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Ephesians: How to Follow Jesus in Trying Times
Sabbath School Lesson Begins
Bible Study Guide - 3rd Quarter 2023

Lesson 5 July 22-28

Horizontal Atonement: The Cross and the Church

Sabbath Afternoon

Read  for This Week’s Study: Eph. 2:11-22; Rom. 3:31; Rom. 7:12; Isa. 52:7; Isa. 57:19; John 14:27; 1 Cor. 3:9-17.

Memory Text: “But now in Christ Jesus you who once were far off have been brought near by the blood of Christ. For he himself is our peace, who has made us both one” (Ephesians 2:13, 14, ESV).

You are a Gentile, a Greek, who has learned to treasure the God of the Jews. In fact, you have left your worship of many gods and have embraced the One true God. As you make your way through the beautiful courtyards and fluted columns of the Jerusalem temple, the sounds of worship call forth your praise. Just then, though, you find yourself confronted by a stone barricade four feet high. Engraved every few feet in Latin and Greek is this message: “No foreigner may enter within the barrier and enclosure around the temple. Anyone who is caught doing so will have himself to blame for his ensuing death.” In that moment you feel shut out, alienated, and separated.

In Ephesians 2:11-22, Paul sees the cross of Christ as making a dramatic difference, destroying such barriers and walls. Vertically, the cross dissolves alienation, reconciling humans with God. Horizontally, it reconciles people with each other. The cross removes enmity and brings peace between Jews and Gentiles, making of them “one new humanity” (Eph. 2:15, NIV). Together, they become a new temple, “a dwelling place for God by the Spirit” (Eph. 2:22, ESV).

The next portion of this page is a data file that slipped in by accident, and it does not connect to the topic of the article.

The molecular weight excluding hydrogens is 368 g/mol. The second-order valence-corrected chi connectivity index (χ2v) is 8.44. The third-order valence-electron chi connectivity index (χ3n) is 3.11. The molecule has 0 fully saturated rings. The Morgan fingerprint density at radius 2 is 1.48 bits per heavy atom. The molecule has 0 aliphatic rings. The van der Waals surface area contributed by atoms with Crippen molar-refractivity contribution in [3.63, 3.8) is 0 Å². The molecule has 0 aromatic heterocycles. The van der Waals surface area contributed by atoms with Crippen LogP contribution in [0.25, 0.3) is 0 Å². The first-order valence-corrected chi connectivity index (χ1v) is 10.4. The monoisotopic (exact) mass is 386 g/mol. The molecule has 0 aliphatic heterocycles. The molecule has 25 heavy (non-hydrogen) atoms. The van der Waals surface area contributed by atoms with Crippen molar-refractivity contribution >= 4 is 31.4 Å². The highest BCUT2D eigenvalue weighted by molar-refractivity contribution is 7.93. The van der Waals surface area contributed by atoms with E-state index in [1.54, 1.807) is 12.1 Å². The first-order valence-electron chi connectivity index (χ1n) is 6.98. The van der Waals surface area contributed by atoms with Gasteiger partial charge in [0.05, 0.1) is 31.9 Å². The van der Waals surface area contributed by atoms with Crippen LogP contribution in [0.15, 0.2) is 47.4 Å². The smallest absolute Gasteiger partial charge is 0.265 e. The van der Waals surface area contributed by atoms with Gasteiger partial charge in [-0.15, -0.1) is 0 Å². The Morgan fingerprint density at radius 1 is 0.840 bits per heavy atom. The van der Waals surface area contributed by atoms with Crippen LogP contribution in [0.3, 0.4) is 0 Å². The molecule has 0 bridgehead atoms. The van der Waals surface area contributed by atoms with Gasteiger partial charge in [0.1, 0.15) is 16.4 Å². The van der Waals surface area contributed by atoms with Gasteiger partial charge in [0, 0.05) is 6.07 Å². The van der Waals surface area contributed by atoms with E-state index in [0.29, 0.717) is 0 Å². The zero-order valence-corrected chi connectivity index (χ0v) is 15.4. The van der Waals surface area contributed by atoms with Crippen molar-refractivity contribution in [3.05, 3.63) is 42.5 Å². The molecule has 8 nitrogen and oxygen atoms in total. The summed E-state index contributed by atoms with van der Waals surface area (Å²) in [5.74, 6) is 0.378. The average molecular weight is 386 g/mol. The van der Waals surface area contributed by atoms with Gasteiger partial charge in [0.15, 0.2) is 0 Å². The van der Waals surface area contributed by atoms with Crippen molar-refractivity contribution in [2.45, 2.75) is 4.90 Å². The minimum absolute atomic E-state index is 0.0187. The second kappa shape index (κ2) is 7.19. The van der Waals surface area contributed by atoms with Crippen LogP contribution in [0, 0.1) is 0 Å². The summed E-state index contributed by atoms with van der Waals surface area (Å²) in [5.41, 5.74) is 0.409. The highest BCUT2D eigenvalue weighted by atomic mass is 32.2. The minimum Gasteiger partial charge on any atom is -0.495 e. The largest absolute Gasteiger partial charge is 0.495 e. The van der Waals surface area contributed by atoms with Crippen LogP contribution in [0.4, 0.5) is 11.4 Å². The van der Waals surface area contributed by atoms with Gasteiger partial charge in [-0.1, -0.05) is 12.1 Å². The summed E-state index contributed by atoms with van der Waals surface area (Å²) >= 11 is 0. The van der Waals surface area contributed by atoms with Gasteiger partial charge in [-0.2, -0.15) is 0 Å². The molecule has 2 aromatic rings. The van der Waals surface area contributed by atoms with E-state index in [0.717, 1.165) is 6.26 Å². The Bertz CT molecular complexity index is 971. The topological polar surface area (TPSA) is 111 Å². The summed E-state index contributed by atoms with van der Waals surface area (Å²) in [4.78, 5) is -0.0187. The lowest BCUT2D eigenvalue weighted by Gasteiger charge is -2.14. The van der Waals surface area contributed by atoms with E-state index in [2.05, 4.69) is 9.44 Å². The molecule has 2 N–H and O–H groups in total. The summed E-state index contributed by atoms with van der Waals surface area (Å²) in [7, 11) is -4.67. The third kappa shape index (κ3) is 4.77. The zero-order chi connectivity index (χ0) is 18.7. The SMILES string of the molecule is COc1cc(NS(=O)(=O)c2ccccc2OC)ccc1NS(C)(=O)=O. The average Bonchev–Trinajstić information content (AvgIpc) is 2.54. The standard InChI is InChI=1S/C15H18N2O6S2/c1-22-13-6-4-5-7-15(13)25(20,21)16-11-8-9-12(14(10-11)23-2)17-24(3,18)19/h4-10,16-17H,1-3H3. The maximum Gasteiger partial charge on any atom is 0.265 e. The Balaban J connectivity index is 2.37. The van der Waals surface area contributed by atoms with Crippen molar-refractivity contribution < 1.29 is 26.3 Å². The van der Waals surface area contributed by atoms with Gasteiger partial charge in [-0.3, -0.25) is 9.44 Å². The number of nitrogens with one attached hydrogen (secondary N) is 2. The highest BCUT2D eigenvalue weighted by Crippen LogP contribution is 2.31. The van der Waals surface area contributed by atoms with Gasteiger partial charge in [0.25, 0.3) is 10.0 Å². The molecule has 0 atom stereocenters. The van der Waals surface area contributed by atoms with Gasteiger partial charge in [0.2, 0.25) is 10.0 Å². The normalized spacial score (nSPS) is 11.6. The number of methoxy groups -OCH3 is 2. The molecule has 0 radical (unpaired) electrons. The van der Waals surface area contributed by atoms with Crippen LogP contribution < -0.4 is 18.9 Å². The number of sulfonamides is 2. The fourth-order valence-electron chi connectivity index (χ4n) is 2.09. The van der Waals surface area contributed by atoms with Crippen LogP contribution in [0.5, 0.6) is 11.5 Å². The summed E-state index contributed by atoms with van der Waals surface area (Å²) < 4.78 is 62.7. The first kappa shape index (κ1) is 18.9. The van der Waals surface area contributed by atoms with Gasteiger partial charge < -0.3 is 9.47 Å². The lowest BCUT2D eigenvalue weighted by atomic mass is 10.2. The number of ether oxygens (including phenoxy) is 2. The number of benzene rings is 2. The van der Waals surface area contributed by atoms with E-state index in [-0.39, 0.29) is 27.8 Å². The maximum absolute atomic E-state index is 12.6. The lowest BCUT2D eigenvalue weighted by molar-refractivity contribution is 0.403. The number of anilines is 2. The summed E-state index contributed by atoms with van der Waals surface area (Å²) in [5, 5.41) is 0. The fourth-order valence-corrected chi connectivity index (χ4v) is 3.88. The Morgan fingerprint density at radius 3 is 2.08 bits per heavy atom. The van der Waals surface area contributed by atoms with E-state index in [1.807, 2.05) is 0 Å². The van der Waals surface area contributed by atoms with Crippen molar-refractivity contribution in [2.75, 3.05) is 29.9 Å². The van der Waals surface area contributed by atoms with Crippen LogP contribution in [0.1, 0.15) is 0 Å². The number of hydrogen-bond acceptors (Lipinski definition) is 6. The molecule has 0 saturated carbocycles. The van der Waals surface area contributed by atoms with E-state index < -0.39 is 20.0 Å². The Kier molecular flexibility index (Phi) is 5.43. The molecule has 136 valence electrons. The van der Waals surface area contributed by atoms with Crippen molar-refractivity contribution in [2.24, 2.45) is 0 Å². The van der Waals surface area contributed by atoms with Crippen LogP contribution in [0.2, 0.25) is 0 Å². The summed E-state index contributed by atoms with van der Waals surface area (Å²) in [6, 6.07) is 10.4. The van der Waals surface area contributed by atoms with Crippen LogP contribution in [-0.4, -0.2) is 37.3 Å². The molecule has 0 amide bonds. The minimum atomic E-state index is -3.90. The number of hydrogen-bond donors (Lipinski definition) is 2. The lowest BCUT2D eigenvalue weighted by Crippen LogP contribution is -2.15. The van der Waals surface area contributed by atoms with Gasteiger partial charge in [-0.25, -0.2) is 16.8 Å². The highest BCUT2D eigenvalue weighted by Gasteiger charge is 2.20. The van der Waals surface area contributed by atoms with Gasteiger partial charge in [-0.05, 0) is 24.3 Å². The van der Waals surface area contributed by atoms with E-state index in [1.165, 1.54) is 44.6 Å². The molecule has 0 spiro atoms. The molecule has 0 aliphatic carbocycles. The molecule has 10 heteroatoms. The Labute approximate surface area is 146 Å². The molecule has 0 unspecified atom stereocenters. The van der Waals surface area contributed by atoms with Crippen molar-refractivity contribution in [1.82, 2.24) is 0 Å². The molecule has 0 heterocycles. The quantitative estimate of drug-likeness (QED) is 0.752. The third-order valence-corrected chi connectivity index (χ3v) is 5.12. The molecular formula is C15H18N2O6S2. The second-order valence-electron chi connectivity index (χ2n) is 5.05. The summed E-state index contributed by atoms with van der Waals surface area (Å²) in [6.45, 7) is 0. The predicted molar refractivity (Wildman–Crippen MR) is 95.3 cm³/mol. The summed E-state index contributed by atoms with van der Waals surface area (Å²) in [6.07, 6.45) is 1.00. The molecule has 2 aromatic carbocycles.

What does this truth mean for us today?

Study this week’s lesson to prepare for Sabbath, July 29.

Sunday ↥        July 23

Brought Near in Christ

Compare Ephesians 2:1-3, Paul’s earlier description of the Gentile past of the addressees, with Ephesians 2:11, 12. What does he accent in his fresh description of their past?


Gentiles who were now believers in Christ and members of His “body,” the church, were once totally separated from Israel and the salvation God offered. Paul judges it important for them to “remember” (Eph. 2:11) this past. They were then “without Christ,” the Anointed One, the Messiah of Israel. They were “aliens from the commonwealth [the state or people] of Israel.” And they were “strangers from the covenants of promise,” oblivious to the promises of salvation God had offered down through salvation history. The alienation from Israel and the salvation offered through it meant that they once had “no hope” and were “without God in the world” (Eph. 2:12, NKJV).

Also, in their past existence, Gentiles were caught up in a grand feud between themselves and the Jews. Paul gives a sense of this entrenched hatred by referring to one symptom of it, name-calling. Jews referred to Gentiles with derision as “the uncircumcision” and Gentiles referred to Jews with equal disdain as “the circumcision” (Eph. 2:11).

Ephesians 2:13, however, points to something radically different now. Paul wrote: “But now in Christ Jesus you who once were far off have been brought near by the blood of Christ” (NKJV).

When Paul describes Gentile believers as once “far off,” he borrows from Isaiah 57:19: “ ‘Peace, peace, to the far and to the near,’ says the LORD, ‘and I will heal him’ ” (ESV; compare Eph. 2:17, 18). In Christ and through His cross, Gentile believers had been brought near to all from which they were separated — God, hope, and their Jewish brothers and sisters. Here is the powerfully good news implied by Paul’s description: that the cross of Christ can heal the wide rift between Jews and Gentiles means that all of our feuds and divisions can be resolved there. This good news invites us to consider the divisions that exist in our own lives and in the church and to ponder the power of the cross to supersede them.

From what condition has Jesus redeemed you? Why might it be important for you to recall, with some regularity, where you were when He found you and where you might now be had He not found you?

Monday ↥        July 24

Reconciliation: God’s Gift From the Cross

“For he himself is our peace, who has made us both one and has broken down in his flesh the dividing wall of hostility … that he might … reconcile us both to God in one body through the cross” (Eph. 2:14-16, ESV).